I am not the greatest living example of these attitudes, but I do have a story of one occasion (there aren’t many…)  where I definitely had “sanctified the Lord God in my heart,” and as a result was asked a question about my faith which led to an opportunity to minister to some strangers. I have written about it in “Two Seconds to Midnight,” so if you have read the book you will recognise it. Here’s the extract:

“I sat down to start this chapter on January 4th; my eldest daughter Shelley, her husband and their three children had gone home two days earlier after spending ten days with us. Lisa, our middle daughter, her husband and their two-year-old were also with us for three days over Christmas. So the holiday was noisy and messy, with lots of clearing and washing up, governed very much by the routines of the children and punctuated by the sound of their unwillingness (the older ones anyway) to comply with them. Now I love my family, and Anne loves to be surrounded by them; but I also like to spend time in quiet solitude, reading, writing, birdwatching, doing photography or listening to music. As you can imagine, there is a clash of interests here, and I have to confess that at times in the past I have let my irritation at the level of mayhem in the house when my grandchildren are roaring around get the better of me. So I had really been asking the Lord to help me, and particularly to give me wisdom throughout the day if any tensions or difficulties arose, so that I didn’t get bad-tempered and spoil the atmosphere for everyone else.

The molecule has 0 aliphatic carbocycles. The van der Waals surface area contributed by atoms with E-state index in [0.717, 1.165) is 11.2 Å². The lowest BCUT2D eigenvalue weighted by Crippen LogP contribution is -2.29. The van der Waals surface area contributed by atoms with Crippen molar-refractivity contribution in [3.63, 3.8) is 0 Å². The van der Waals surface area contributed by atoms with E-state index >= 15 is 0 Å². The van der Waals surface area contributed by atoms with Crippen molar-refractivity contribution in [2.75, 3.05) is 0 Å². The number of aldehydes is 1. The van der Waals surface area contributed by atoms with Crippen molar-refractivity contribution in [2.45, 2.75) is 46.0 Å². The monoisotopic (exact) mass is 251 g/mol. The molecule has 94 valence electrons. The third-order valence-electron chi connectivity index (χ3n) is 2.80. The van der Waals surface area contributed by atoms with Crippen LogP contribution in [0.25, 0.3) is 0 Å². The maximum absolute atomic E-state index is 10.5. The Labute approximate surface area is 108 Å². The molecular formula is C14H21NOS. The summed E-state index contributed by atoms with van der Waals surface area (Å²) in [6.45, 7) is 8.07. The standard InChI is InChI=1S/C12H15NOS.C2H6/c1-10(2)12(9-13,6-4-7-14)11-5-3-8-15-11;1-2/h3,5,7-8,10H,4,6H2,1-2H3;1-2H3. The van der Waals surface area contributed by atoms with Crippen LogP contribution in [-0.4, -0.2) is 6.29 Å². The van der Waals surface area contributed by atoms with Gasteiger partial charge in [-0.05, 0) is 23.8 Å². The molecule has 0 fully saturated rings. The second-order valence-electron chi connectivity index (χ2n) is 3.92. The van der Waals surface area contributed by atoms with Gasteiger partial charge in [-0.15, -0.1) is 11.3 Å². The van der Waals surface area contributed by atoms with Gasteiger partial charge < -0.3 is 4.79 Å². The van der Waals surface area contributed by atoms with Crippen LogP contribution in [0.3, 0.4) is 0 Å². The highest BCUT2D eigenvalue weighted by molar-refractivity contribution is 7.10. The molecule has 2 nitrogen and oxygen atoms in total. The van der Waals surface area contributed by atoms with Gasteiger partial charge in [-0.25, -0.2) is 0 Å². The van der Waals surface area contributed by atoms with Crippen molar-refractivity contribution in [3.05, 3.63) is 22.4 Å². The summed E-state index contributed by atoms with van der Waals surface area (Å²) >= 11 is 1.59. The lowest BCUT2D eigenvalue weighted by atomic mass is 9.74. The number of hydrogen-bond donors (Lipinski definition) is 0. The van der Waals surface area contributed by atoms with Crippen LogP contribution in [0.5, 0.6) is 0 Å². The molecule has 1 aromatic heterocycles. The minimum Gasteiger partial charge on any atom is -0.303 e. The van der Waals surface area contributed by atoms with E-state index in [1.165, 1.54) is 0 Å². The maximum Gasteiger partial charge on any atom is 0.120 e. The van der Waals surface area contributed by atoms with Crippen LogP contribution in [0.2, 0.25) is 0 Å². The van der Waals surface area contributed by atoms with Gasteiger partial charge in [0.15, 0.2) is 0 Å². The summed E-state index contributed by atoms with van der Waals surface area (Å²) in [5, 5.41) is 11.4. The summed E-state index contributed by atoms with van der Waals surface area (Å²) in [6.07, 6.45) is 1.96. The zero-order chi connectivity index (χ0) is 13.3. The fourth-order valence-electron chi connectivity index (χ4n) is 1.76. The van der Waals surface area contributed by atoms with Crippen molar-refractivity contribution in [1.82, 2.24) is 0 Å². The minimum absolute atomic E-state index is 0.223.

In my morning quiet time I had been reading through the gospel of Matthew. About a week earlier I had been struck by Jesus’s words to a would-be follower: “Foxes have holes and birds of the air have nests, but the Son of Man has nowhere to rest His head” (Matthew 8:20). The Holy Spirit showed me that as soon as things got noisy I was looking for somewhere to “rest my head”, but that this wasn’t an option for me any more than it was an option for Jesus. Instead I was to seek His peace, which as we know is “not as the world gives” (John 14:27). This verse became a great support for me in the ensuing days, and when the family had gone Anne remarked how well I had coped with everything, and (although she didn’t specifically use the word) how much more pleasant I had been on this visit than on some previous occasions. God had sent me His word as I spent time with Him reading through Matthew, and it had been living and active through my circumstances, bringing His peace into my spirit when my flesh could find no rest:  “Her ways are ways of pleasantness and all her paths are peace.” (Prov 3:17)